Lewis Carroll once said, “If you don’t know where you’re going, any road will take you there” and at Business Doctors Malta, we believe that such statement harks true even when applied to business growth.

Businesses vary extensively in the size and capacity for growth. Each entity is characterised by various management styles, disparate organisational structures and independence of action. Therefore, it comes as no surprise that sustainable growth is one of the toughest challenges faced by most business leaders.

The following 10-step framework has been devised to help small and medium businesses and their leaders towards developing a successful strategy to achieve breakthrough growth.

1. Ditch the business plan – the first step towards achieving growth within your business is to create a strategy. This needs to reflect your views on the next step forward. It has to evoke something that is living and breathing, and inspiring to everyone in the business. Whereas business plans are primarily number-based, the strategy should start with the words, the story you want to tell.

2. What’s in it for me? – this step asks the business owner to get selfish for once, and question what they’re looking to achieve from their business and where they want to go. Think about yourself and what you believe in. These are your intrinsic values and core beliefs as an individual being which will set your business apart. Setting these shareholder aspirations is the cornerstone to building a strategy that delivers the desired results.

3. Build on firm foundations – what are your values? Why are they important to you? Your values should be the DNA of the whole business, what it is, what it stands for and how it operates. Knowing your values is crucial to making the right decision when recruiting staff, as building a team with a common sense of purpose will pay dividends many times over.

4. What business are you in? – this may sound simple, but really understanding what your customers buy and why, is pivotal in a successful business. Take the example of Black and Decker, they sell power tools etc. – but when a customer purchases a drill they are actually purchasing a hole in a wall. On the other hand, HMV failed to realise that customers bought the music, not the CD, and subsequently fell victim to the digital download revolution.

5. Are you ready to Break Big? – This step is about stepping out of the “now” and visualising how big the opportunity in your market really is. Not what you’re comfortable with, but what could really be achieved. Setting this visionary goal helps you start to think like a bigger business and make decisions accordingly. Even if you only achieve 50-60% of this visionary goal you will still be significantly further forward than if you continued to follow the pedestrian 10% year-on-year growth target that many businesses still adopt.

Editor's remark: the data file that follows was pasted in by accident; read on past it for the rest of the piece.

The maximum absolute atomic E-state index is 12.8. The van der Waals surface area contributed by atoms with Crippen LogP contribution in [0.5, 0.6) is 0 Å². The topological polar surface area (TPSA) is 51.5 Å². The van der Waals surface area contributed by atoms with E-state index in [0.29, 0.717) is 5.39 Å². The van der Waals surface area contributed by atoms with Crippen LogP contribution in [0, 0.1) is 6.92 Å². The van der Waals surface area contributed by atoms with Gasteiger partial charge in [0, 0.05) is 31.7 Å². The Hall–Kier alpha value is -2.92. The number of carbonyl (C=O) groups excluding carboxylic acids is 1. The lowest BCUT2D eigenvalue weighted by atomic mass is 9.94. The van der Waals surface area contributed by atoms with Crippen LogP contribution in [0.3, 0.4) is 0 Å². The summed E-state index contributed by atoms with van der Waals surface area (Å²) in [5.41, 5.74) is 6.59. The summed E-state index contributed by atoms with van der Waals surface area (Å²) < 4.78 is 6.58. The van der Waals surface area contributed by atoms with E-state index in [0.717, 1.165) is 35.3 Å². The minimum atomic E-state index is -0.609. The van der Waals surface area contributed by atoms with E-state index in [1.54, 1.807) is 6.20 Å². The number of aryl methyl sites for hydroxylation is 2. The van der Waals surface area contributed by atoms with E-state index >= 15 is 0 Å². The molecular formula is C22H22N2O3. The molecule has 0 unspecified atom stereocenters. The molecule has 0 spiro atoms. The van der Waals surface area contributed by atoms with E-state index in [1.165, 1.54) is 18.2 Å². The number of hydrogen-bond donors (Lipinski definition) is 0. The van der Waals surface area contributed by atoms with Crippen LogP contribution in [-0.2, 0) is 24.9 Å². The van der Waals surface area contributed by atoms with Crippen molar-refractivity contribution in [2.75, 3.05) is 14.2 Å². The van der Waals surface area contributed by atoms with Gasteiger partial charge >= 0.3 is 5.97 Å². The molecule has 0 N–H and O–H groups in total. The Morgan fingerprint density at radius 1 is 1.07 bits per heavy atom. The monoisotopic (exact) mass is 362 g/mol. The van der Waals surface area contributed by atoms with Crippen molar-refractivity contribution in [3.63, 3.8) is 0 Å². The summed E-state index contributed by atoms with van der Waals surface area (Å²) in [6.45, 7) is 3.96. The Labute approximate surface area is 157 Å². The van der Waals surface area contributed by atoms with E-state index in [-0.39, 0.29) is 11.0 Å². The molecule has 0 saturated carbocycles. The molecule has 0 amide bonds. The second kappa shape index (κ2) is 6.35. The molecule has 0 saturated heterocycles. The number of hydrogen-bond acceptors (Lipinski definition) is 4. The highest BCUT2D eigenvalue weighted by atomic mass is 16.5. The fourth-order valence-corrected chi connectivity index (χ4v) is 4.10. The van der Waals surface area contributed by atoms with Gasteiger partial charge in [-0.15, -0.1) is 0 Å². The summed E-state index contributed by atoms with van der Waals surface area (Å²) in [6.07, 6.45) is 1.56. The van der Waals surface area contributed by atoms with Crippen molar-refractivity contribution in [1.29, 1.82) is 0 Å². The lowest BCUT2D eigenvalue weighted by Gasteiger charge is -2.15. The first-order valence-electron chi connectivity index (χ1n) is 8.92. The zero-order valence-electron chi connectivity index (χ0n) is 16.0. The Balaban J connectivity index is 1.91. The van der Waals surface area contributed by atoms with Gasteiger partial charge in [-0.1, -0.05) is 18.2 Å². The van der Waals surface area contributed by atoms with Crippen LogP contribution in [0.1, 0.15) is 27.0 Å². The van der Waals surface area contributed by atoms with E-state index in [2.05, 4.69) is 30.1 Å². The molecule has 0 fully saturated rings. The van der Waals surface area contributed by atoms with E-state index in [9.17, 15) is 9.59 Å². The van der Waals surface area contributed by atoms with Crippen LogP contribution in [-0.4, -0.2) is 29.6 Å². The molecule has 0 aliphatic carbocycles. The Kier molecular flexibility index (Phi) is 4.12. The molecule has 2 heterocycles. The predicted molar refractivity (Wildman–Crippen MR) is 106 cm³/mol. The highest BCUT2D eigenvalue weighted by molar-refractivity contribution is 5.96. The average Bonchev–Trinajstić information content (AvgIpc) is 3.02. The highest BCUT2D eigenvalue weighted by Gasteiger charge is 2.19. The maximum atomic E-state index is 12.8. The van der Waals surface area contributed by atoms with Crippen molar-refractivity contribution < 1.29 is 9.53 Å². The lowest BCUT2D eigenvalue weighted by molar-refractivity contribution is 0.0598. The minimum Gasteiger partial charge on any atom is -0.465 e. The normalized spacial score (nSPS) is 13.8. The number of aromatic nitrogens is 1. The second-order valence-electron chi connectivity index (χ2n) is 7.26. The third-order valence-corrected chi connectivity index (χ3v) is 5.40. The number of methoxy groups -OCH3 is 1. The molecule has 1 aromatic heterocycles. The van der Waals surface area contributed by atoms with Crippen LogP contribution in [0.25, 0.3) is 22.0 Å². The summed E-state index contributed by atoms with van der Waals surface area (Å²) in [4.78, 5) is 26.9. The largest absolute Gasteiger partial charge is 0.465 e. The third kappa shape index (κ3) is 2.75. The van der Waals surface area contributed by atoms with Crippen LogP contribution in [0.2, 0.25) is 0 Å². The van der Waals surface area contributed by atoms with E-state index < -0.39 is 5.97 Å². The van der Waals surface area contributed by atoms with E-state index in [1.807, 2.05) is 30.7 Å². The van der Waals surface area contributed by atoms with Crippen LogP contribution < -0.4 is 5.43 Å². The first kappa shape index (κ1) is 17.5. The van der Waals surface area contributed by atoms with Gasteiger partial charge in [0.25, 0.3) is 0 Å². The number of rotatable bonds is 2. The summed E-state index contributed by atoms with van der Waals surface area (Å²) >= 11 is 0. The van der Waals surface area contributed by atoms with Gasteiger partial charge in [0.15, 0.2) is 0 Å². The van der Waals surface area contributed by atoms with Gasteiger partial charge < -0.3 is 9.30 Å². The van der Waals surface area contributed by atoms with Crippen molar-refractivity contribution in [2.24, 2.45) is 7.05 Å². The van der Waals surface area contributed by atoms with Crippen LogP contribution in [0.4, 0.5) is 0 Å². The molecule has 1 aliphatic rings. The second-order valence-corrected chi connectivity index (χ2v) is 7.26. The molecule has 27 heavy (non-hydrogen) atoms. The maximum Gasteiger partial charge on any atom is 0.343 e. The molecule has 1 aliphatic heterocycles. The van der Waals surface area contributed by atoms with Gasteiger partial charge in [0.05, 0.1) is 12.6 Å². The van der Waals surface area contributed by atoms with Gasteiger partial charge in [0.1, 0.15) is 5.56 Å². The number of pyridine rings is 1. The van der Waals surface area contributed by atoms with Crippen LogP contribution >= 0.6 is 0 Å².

6. Identify opportunities – recognise that there are opportunities everywhere, but don’t overlook the easy wins with existing customers. As well as looking deeply at the business’s immediate market this step also requires a STEP analysis of the wider environment.

7. Look in the mirror – this step asks the business owner to conduct a GIVES analysis. Identify what the business Great at, where can it Improve, what are its Vulnerabilities, and what gives it its Edge? Pinpointing the vulnerabilities is probably the most challenging quadrant as it is not always easy to be conscious of all them, and even when these are identified, most times it is challenging to rectify these.

Last but not least, ask if the business offering passes the “So what” test? Are you offering what customers want, when they want, where they want and how they want it?

8. Find your edge – whilst most SME’s do not have the buying power or economies of scale to compete purely on cost, they can identify areas of differentiation for their product or service and/or a niche market for their output. Having an edge, a sustainable competitive advantage, is essential to keeping out of the “killing fields” and helps you stand out from the crowd.

9. Surround yourself with the right people – as businesses grow the structure often evolves in a chaotic manner and ends up with “square pegs in round holes”. This step involves taking a blank piece of paper and drawing up the ideal structure for the business and comparing that to the current structure in order to identify gaps. The owner needs to acknowledge their own limitations and what complementary skills are required in the business.

10. Press the reset button – having identified the ideal structure it’s time to follow the 4R’s – retain, retrain, release, recruit. Restructuring the workforce to reflect the ideal structure identified in step nine is easier if the staff have been taken on the whole strategy review journey and been consulted and kept updated on what is happening and why.

Finding the time to put these 10 steps into action will help you greatly in your business venture and allow you to realise its full potential. Seeking professional support can be greatly beneficial in helping you pave the road for successful growth.

If you would like to discuss any of the above steps in more detail, get in touch with your local Business Doctor on www.businessdoctors.com.mt/contact